PHOTOS: Alibaba Group
Our lifestyles are quickly evolving as the digital age kills off the ‘old’ and the ‘new’ inexorably creeps in to our daily life. Goodby Kodak and Polaroid – hello smartphone cameras and Facebook. Goodbye newspapers – hello instant news websites, blogs and live-streaming.
The same is happening to retail as the shopfront moves to websites and screens around the world, shopping centres re-invent their approach to shoppers. We’ve heard of ‘new media’ – welcome now to ‘new retail’. E-commerce is already outmoded.
China’s Alibaba Group has launched what it calls the age of “New Retail”, which the online giant says will replace today’s “e-commerce”. New Retail will see the distinction between online and offline retail businesses soon disappear, the Chinese conglomerate said. The company is testing the new model at Hema, one of its New Retail brands, in Hangzhou, Shanghai, Beijing and other large Chinese cities.
At Hema, a premium-quality supermarket front with a wide range of home delivery services, consumers living within a 3 kilometre radius can get home delivery of fresh food items, fruit (including Thai durians), vegetables and other daily necessities within 30 minutes of placing an order.
The service is part of a so-called 3-in-1 retail experience that covers tech-driven online delivery, in-store purchases and in-store consumption.
Big data and cloud computing are among the key infrastructures supporting the use of artificial intelligence where both online and offline platforms converge through mobile and enterprise technology. For example, consumers can visit the Hema intelligent supermarket when they wish, or may prefer to stay home on a rainy day and order anything, including fresh seafood like king crabs imported from Alaska, have them cooked in a preferred style and home-delivered.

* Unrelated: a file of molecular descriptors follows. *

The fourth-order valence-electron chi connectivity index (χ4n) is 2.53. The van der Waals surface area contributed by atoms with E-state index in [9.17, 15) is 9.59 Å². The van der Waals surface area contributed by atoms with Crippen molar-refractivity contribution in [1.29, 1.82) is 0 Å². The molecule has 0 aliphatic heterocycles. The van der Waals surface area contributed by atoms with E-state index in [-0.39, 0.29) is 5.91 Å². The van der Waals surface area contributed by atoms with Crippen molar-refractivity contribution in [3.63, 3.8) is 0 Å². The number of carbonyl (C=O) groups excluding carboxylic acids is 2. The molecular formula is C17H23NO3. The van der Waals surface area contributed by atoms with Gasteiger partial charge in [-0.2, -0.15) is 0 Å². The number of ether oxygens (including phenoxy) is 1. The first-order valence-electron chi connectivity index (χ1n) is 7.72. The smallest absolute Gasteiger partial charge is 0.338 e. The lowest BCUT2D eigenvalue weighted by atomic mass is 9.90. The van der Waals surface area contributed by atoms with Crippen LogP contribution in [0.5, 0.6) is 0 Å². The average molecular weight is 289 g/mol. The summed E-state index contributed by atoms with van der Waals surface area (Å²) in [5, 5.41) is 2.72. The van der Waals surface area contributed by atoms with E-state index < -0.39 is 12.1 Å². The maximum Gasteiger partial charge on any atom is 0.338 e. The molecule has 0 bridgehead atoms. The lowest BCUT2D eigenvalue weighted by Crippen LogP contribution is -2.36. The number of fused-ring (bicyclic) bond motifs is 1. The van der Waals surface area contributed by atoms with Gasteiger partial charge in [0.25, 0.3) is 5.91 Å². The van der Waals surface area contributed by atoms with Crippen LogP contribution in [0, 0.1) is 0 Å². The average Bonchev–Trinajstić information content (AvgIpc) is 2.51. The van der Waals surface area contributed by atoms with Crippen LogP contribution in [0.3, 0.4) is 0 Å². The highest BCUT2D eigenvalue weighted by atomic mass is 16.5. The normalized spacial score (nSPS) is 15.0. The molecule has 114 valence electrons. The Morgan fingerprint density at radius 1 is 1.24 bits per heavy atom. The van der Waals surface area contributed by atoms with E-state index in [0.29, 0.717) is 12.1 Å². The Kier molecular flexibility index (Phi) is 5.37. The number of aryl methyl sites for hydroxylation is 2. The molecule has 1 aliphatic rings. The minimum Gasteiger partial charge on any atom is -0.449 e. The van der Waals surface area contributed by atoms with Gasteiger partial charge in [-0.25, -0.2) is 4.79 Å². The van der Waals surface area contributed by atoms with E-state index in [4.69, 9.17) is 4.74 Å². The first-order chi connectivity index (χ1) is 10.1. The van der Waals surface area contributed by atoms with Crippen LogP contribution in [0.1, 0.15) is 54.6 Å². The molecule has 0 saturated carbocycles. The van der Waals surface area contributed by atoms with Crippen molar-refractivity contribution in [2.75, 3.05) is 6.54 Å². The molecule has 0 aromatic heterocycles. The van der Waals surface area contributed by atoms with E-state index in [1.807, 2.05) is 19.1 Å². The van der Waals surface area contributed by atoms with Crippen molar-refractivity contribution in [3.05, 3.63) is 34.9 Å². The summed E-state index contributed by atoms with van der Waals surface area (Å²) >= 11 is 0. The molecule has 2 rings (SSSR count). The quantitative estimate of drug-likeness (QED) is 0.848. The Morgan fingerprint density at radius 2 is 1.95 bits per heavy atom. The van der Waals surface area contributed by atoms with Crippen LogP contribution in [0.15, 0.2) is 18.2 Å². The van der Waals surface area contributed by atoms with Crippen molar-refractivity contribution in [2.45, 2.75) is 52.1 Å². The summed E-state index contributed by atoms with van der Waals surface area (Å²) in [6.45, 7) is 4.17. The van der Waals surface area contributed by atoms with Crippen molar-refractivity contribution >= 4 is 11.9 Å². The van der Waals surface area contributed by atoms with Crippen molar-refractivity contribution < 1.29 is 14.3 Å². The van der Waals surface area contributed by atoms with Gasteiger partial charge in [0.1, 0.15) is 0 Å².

The price of imported seafood in this instance is competitive largely because of Alibaba’s global reach for imported products, which are bought directly from suppliers without layers of middlemen.
At present, more than 50 Hema branches are operational in China where mobile payment is a key driver of the Chinese digital economy that has been expanding rapidly into foreign markets, such as Thailand.
Alipay, part of Alibaba Group’s Ant Financial, is helping to turn China into a cashless society as mobile phones and apps become the predominant payment platform.
In Thailand, Alipay’s merchant network now covers hundreds of thousands of locations across the country, especially in tourist areas, as a huge number of the nearly 10 million Chinese visitors to Thailand each year use such a payment platform.
In addition, Ant Financial and Thailand’s CP Group have jointly launched the TrueMoney Wallet to provide payment and other financial services using technology to promote a cashless society here.
For e-commerce customers, Lazada, also majority-owned by Alibaba Group, is currently the front-runner in the Thai market.
On a global scale, Alibaba is the world’s largest e-commerce retailer in terms of gross merchandise value with 552 million active consumers, as of March this year, mainly on its giant Taobao and Tmall platforms for Chinese consumers.
The group’s eco-system encompasses retail commerce, consumer service, wholesale commerce, digital media and entertainment as well as new innovative initiatives supported by logistic, payment, financial and cloud computing services.
James Xu, deputy chief representative of Alibaba Group’s Thailand market, said the group had already signed four MoUs with the Thai government to implement a wide range of collaborative programmes.
The group’s eco-system will be used to help leverage the Thailand 4.0 initiative with a focus on the Eastern Economic Corridor. In addition, Alibaba will help develop Thai small and medium enterprises (SMEs), farmers and financial services.
In the tourism sector, Fliggy, Alibaba’s online travel service platform, is working with Alipay and Thai tourism authorities to attract a new generation of Chinese tourists to Thailand and offer them a cashless travel experience.
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